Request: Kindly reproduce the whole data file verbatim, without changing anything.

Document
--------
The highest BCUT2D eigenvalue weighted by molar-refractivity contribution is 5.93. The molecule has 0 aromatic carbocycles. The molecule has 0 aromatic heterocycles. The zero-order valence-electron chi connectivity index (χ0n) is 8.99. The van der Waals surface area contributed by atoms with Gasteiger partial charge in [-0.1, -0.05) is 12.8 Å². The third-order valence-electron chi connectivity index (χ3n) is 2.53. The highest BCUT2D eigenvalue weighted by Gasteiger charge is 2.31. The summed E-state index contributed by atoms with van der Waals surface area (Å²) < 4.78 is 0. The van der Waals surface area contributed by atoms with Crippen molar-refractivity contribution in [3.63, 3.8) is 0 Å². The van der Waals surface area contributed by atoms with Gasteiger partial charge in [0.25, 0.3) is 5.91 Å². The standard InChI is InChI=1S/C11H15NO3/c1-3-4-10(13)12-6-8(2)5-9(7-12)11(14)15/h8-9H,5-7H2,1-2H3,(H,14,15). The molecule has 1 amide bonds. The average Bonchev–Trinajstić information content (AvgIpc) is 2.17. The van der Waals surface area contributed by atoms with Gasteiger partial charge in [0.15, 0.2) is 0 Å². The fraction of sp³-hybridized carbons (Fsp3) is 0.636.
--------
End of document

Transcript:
The highest BCUT2D eigenvalue weighted by molar-refractivity contribution is 5.93. The molecule has 0 aromatic carbocycles. The molecule has 0 aromatic heterocycles. The zero-order valence-electron chi connectivity index (χ0n) is 8.99. The van der Waals surface area contributed by atoms with Gasteiger partial charge in [-0.1, -0.05) is 12.8 Å². The third-order valence-electron chi connectivity index (χ3n) is 2.53. The highest BCUT2D eigenvalue weighted by Gasteiger charge is 2.31. The summed E-state index contributed by atoms with van der Waals surface area (Å²) < 4.78 is 0. The van der Waals surface area contributed by atoms with Crippen molar-refractivity contribution in [3.63, 3.8) is 0 Å². The van der Waals surface area contributed by atoms with Gasteiger partial charge in [0.25, 0.3) is 5.91 Å². The standard InChI is InChI=1S/C11H15NO3/c1-3-4-10(13)12-6-8(2)5-9(7-12)11(14)15/h8-9H,5-7H2,1-2H3,(H,14,15). The molecule has 1 amide bonds. The average Bonchev–Trinajstić information content (AvgIpc) is 2.17. The van der Waals surface area contributed by atoms with Gasteiger partial charge in [0.15, 0.2) is 0 Å². The fraction of sp³-hybridized carbons (Fsp3) is 0.636.